Article Abstract

Frameless single-isocenter intensity modulated stereotactic radiosurgery for simultaneous treatment of multiple intracranial metastases

Authors: Steven K. M. Lau, Xiao Zhao, Ruben Carmona, Erik Knipprath, Daniel R. Simpson, Sameer K. Nath, Gwe-Ya Kim, Jona A. Hattangadi, Clark C. Chen, Kevin T. Murphy

Abstract

Purpose: Stereotactic radiosurgery (SRS) is well accepted treatment for patients with intracranial metastases, but the role of frameless radiosurgery is not well defined. Here, we describe our clinical experience applying a novel single-isocenter technique to frameless intensity modulated stereotactic radiosurgery (IMRS) for simultaneous treatment of multiple intracranial metastases.
Methods and materials: Between 2006 and 2012, 100 consecutive patients received frameless IMRS for multiple intracranial metastases using a single, centrally-located isocenter. Among these, 29 patients were treated for progressive or recurrent intracranial disease. A total of 465 metastases (median, 4 per patient, range, 2-18) were treated to a median dose of 20 Gy (range, 15-50 Gy). Follow-up including clinical examination and magnetic resonance imaging (MRI) occurred every 3 months.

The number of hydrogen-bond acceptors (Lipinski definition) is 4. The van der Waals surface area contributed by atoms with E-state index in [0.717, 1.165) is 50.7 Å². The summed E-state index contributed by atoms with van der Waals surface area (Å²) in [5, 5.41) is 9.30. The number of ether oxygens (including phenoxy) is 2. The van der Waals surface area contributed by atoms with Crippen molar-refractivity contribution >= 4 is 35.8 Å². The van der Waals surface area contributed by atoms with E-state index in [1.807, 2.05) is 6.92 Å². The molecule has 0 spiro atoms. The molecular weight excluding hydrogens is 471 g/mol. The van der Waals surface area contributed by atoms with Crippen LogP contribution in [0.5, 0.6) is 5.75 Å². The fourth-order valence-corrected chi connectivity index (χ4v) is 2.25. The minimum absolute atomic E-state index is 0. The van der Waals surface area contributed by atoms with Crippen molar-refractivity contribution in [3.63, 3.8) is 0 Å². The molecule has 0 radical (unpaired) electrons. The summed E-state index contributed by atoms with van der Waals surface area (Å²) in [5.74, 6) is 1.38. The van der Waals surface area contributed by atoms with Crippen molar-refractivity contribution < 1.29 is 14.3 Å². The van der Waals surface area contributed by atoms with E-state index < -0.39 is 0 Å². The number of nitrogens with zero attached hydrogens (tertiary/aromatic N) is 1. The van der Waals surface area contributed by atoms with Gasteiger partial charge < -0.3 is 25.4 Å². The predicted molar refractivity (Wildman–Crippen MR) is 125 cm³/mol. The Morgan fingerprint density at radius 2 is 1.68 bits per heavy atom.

Results: Median follow-up for all patients was 4.3 months (range, 0.2-58.3 months), with 83 patients (83.0%) followed until their death. For the remaining 17 patients alive at the time of analysis, median followup was 9.2 months (range, 2.2-58.3 months). Overall survival at 6 months was 49.5% [95% confidence interval (CI), 35.3-63.6%]. Local control at 6 and 12 months was 88.9% (95% CI, 79.1-98.6%) and 81.5% (95% CI, 65.2-97.7%), respectively. Regional failure was observed in 39 patients (39%), and 25 patients (25%) received salvage therapy. Grade 3 or greater treatment-related toxicity was observed in 4 patients (4%) and included intracranial hemorrhage, seizure, and radionecrosis. Median total treatment time was 17.2 minutes (range, 2.8-55.3 minutes).
Conclusions: Single-isocenter IMRS for multiple intracranial metastases can produce clinical outcomes comparable to those of conventional radiosurgery techniques.

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